“You may not control all the events that happened to you, but you can decide not to be reduced by them.”
Maya Angelou was a great author, poet, performer, artist, and activist who encountered many challenging times throughout her life. And yet, she was never defeated by these circumstances.
Maya grew up with an older brother named Bailey. When Bailey was five years old, and Maya was three years old, their parents got divorced. They were put on a train from Los Angeles, California to Stamps, Arkansas with tags on their arms. Their parents did not go with them, no adults accompanied them on this journey to go live with their Grandmother.
When Maya was around 6 years old, Bailey and Maya were taken to St. Louis to live with their mother. Their mother had a boyfriend, Mr. Freeman. When Maya’s mother left for work Mr. Freeman would wait all day for her return. At night, Maya would sleep with her mother and Mr. Freeman because of nightmares.
One day while the children were left at home with Mr. Freeman he convinced young Maya that he wanted her close to him. She thought it was nice that Mr. Freeman wanted to be near her. So she got in bed with him. Once they got close to each other Mr. Freeman proceeded to molest her. Afterwards, he told Maya not to tell anyone what had happened or he would kill Bailey. Maya being only seven years of age at the time did not understand what had happened and why it would provoke such a threat. For weeks, Mr. Freeman ignored her until he molested her again. Again, for weeks she was ignored. Maya felt rejected and hurt that Mr. Freeman was ignoring her. Once again she was molested and Mr. Freeman threatened to kill Bailey if Maya told anyone.
Then one night Mr. Freeman sent young Maya out to buy milk. When she came home to her mother’s apartment, Mr. Freeman raped her. He threatened to kill her if she screamed. After it happened Mr. Freeman threatened to kill Bailey if she told anyone. She was in great physical pain. That night Maya’s mother had come home. She worried that her seven year old daughter might be coming down with the measles. Later Maya heard her mother arguing with Mr. Freeman and was told in the morning that he left. When Bailey found her soiled underwear under the mattress, Maya was taken to the hospital. She did not confess what happened to her. Then in private nine-year-old Bailey convinced his sister that he was going to be fine, and that he would not tell anyone else. So Maya confessed and gave Mr. Freeman’s name.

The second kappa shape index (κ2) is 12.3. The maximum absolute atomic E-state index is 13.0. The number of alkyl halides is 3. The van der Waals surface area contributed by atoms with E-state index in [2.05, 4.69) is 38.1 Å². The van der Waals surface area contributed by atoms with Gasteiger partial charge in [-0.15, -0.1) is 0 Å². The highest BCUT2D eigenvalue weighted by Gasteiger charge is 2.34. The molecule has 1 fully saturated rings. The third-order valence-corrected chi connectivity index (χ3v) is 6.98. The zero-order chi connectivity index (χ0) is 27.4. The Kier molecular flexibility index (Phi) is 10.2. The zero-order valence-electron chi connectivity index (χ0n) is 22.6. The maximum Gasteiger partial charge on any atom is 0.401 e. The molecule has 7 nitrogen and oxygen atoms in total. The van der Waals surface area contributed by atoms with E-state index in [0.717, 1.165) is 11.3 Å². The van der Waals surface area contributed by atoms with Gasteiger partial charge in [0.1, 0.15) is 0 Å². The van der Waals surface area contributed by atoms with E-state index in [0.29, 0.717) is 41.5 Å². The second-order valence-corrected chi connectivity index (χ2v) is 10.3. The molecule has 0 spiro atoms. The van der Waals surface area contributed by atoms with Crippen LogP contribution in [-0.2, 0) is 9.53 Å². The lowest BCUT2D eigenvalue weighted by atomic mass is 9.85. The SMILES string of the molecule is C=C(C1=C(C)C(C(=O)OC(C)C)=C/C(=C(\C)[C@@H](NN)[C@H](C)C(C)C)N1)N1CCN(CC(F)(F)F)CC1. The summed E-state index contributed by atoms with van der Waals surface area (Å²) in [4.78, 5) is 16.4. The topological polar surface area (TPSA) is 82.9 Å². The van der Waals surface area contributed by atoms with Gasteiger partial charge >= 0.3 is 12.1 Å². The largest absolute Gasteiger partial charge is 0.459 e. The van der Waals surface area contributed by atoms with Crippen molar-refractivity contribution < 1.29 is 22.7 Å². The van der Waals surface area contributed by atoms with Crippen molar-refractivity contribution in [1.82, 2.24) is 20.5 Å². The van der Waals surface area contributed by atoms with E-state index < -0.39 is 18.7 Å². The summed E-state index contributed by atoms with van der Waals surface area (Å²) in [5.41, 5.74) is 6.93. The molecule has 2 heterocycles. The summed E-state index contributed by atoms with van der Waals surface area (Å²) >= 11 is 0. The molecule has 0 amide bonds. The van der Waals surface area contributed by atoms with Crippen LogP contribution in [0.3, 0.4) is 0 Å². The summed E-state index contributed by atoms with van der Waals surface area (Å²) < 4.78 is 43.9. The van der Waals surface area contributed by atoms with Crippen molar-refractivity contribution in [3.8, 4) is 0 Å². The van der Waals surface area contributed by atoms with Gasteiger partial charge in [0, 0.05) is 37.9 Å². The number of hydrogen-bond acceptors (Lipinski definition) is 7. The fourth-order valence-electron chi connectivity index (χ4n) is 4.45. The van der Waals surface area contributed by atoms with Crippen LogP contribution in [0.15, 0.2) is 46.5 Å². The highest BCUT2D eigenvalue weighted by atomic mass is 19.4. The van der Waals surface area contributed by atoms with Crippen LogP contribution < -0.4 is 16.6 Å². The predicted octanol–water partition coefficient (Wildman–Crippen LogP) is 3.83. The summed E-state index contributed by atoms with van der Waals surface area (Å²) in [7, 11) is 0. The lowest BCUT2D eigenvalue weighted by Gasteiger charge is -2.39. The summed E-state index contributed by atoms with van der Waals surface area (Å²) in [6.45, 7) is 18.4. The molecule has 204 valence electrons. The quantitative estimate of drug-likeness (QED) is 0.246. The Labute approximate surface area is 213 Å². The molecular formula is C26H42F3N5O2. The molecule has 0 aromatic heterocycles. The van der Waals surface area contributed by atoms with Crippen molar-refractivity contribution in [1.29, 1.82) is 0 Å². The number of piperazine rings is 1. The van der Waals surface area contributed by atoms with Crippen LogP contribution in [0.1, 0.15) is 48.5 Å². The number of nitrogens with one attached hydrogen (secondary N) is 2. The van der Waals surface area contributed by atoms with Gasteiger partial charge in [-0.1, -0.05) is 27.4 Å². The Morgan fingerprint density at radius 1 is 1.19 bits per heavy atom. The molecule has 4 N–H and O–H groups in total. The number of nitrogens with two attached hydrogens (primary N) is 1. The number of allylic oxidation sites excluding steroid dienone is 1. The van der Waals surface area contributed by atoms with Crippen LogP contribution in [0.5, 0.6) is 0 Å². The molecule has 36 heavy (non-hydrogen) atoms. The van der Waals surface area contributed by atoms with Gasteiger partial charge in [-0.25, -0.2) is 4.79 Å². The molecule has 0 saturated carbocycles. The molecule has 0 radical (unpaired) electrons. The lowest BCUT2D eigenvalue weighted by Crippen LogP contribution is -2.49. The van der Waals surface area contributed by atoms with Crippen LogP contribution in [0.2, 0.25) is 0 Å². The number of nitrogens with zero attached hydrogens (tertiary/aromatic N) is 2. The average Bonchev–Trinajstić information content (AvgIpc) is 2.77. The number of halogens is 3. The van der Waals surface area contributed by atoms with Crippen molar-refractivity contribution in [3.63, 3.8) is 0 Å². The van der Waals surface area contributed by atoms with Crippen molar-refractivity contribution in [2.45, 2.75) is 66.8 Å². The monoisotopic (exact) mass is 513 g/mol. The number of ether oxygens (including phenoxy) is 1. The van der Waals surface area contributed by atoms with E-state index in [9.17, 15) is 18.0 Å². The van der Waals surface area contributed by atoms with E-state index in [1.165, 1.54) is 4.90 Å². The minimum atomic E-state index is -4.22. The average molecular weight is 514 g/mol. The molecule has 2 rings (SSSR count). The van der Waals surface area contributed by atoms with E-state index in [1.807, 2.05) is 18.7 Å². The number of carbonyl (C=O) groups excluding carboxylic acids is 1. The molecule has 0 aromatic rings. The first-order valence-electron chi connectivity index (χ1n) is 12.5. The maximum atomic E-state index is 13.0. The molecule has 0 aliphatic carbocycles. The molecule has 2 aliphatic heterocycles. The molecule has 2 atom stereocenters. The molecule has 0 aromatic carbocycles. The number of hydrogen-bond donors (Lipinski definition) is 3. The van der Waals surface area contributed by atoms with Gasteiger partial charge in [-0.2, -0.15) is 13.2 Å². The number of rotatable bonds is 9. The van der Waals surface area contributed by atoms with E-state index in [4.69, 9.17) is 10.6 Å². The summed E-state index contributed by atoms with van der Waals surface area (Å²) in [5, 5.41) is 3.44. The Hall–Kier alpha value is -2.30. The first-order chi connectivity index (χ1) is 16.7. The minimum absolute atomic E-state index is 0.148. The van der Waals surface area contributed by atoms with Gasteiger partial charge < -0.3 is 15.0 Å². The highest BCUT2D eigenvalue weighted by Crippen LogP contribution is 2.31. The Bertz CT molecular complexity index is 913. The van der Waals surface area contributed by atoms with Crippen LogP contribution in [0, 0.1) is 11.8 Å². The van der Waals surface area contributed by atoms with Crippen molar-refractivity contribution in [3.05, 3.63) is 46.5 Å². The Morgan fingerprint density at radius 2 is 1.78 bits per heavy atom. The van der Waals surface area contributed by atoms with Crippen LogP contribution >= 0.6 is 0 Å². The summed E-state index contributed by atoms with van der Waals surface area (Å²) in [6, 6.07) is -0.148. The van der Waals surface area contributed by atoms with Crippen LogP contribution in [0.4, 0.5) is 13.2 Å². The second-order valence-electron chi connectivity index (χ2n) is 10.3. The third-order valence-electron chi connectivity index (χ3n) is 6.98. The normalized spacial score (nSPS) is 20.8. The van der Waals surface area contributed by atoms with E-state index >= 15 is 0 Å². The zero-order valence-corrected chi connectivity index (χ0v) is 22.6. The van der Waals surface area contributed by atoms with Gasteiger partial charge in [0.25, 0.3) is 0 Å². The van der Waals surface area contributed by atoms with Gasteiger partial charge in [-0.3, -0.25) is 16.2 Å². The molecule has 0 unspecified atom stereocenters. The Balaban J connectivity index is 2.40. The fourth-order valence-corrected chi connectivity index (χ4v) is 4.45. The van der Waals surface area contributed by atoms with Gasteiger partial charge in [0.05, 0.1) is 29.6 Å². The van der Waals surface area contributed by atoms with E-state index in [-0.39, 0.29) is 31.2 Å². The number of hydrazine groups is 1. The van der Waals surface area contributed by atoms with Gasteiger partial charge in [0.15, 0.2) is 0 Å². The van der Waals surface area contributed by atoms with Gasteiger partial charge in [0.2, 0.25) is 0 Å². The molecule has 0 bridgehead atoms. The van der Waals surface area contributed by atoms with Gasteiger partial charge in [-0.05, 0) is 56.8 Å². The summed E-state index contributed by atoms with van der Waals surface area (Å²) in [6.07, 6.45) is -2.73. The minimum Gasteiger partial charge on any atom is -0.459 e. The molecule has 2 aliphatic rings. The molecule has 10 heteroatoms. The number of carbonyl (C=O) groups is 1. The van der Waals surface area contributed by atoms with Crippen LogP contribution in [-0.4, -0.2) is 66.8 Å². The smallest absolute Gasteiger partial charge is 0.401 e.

Mr. Freeman spent a night and a day in jail. He was released early, though his jail sentence had not begun. A few days later the police came to the mother’s house and said the man was beaten to death. After that Maya stopped talking convinced that it was her fault the man had died. They were sent back to live with their Grandmother in Stamps, Arkansas. Maya was mute for six years.
Bertha Flowers, a woman that lived near by the Grandmother’s place in Stamps, took Maya under her wing. Maya would go to her house and was introduced to writers such as Shakespeare and other poets. Mrs. Flowers made cookies and lemonade just for Maya. One day Mrs. Flowers told Maya to memorize a poem and at her next visit she wanted Maya to recite it aloud. She sent Maya home with a bag of cookies and the poetry book. For the first time in years, Maya was so excited that she ran to her Grandmother’s store and exuberantly shared details of her visit.
Maya Angelou, who was born Marguerite Johnson, went through many challenging times later in life. She persevered through every one of them. She went on to write about her life experiences in seven autobiographies, the most well-known of these is titled I Know Why the Caged Bird Sings. She fearlessly and boldly tells of her childhood experiences, the dark days, and the good times she had. Mrs. Flowers and her Grandmother were two of the people that saw her true potential and ushered her through her childhood.
Maya Angelou was later interviewed in Oprah Winfrey’s masterclass. In this masterclass she talks about love, forgiveness and friendship. Maya says, “Be a rainbow in someone else’s cloud.” This is what has been the most inspiring thing to me about Maya Angelou. Though she had faced some dark days, she had some good people in her corner that she acknowledges as “rainbows” and they helped her move forward through the cloudy days. Maya Angelou poured her heart and soul into her poetry, other writings and work as an activist.
If you are unfamiliar with Maya Angelou’s work I highly recommend you pick up a copy of her autobiography, I Know Why the Caged Bird Sings, or any of her other collections of prose. Find her interview on Oprah’s masterclass, and the documentary of her life titled Maya Angelou: And Still I Rise, which is on Apple TV.
“You may encounter many defeats, but you must not be defeated. In fact, it may be necessary to encounter the defeats, so you can know who you are, what you can rise from, how you can still come out of it.” -Maya Angelou